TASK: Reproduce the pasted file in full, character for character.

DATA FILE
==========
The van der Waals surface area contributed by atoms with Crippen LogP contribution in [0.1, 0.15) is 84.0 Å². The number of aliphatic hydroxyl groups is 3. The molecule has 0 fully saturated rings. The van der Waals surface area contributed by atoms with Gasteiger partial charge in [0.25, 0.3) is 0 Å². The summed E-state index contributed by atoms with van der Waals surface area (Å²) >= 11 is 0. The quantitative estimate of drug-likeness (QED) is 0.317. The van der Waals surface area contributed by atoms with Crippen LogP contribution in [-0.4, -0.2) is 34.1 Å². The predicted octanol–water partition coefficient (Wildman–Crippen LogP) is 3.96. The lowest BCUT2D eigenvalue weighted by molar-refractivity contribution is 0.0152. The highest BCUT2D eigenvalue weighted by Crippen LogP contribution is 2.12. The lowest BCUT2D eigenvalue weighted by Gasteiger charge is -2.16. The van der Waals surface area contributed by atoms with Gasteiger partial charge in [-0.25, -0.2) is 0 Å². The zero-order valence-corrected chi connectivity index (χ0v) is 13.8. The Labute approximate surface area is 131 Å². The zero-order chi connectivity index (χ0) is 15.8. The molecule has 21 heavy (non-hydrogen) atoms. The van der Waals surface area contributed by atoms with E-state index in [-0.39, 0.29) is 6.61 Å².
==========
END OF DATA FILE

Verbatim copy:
The van der Waals surface area contributed by atoms with Crippen LogP contribution in [0.1, 0.15) is 84.0 Å². The number of aliphatic hydroxyl groups is 3. The molecule has 0 fully saturated rings. The van der Waals surface area contributed by atoms with Gasteiger partial charge in [0.25, 0.3) is 0 Å². The summed E-state index contributed by atoms with van der Waals surface area (Å²) >= 11 is 0. The quantitative estimate of drug-likeness (QED) is 0.317. The van der Waals surface area contributed by atoms with Crippen LogP contribution in [-0.4, -0.2) is 34.1 Å². The predicted octanol–water partition coefficient (Wildman–Crippen LogP) is 3.96. The lowest BCUT2D eigenvalue weighted by molar-refractivity contribution is 0.0152. The highest BCUT2D eigenvalue weighted by Crippen LogP contribution is 2.12. The lowest BCUT2D eigenvalue weighted by Gasteiger charge is -2.16. The van der Waals surface area contributed by atoms with Gasteiger partial charge in [-0.25, -0.2) is 0 Å². The zero-order valence-corrected chi connectivity index (χ0v) is 13.8. The Labute approximate surface area is 131 Å². The zero-order chi connectivity index (χ0) is 15.8. The molecule has 21 heavy (non-hydrogen) atoms. The van der Waals surface area contributed by atoms with E-state index in [-0.39, 0.29) is 6.61 Å².